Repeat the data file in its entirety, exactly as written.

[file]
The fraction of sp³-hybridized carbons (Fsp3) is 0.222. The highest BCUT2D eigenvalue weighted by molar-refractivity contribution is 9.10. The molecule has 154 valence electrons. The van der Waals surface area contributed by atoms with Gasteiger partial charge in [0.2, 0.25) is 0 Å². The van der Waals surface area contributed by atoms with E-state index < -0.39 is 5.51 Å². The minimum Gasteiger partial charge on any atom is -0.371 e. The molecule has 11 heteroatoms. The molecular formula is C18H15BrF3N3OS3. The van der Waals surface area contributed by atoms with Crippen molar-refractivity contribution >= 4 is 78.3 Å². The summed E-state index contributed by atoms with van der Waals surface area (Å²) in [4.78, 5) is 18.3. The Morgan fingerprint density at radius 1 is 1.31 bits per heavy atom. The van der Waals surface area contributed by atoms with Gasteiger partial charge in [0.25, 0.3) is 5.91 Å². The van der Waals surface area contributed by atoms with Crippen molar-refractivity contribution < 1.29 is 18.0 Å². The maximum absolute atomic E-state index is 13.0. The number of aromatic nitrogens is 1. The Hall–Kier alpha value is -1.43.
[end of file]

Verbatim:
The fraction of sp³-hybridized carbons (Fsp3) is 0.222. The highest BCUT2D eigenvalue weighted by molar-refractivity contribution is 9.10. The molecule has 154 valence electrons. The van der Waals surface area contributed by atoms with Gasteiger partial charge in [0.2, 0.25) is 0 Å². The van der Waals surface area contributed by atoms with E-state index < -0.39 is 5.51 Å². The minimum Gasteiger partial charge on any atom is -0.371 e. The molecule has 11 heteroatoms. The molecular formula is C18H15BrF3N3OS3. The van der Waals surface area contributed by atoms with Crippen molar-refractivity contribution >= 4 is 78.3 Å². The summed E-state index contributed by atoms with van der Waals surface area (Å²) in [4.78, 5) is 18.3. The Morgan fingerprint density at radius 1 is 1.31 bits per heavy atom. The van der Waals surface area contributed by atoms with Gasteiger partial charge in [0.25, 0.3) is 5.91 Å². The van der Waals surface area contributed by atoms with Crippen molar-refractivity contribution < 1.29 is 18.0 Å². The maximum absolute atomic E-state index is 13.0. The number of aromatic nitrogens is 1. The Hall–Kier alpha value is -1.43.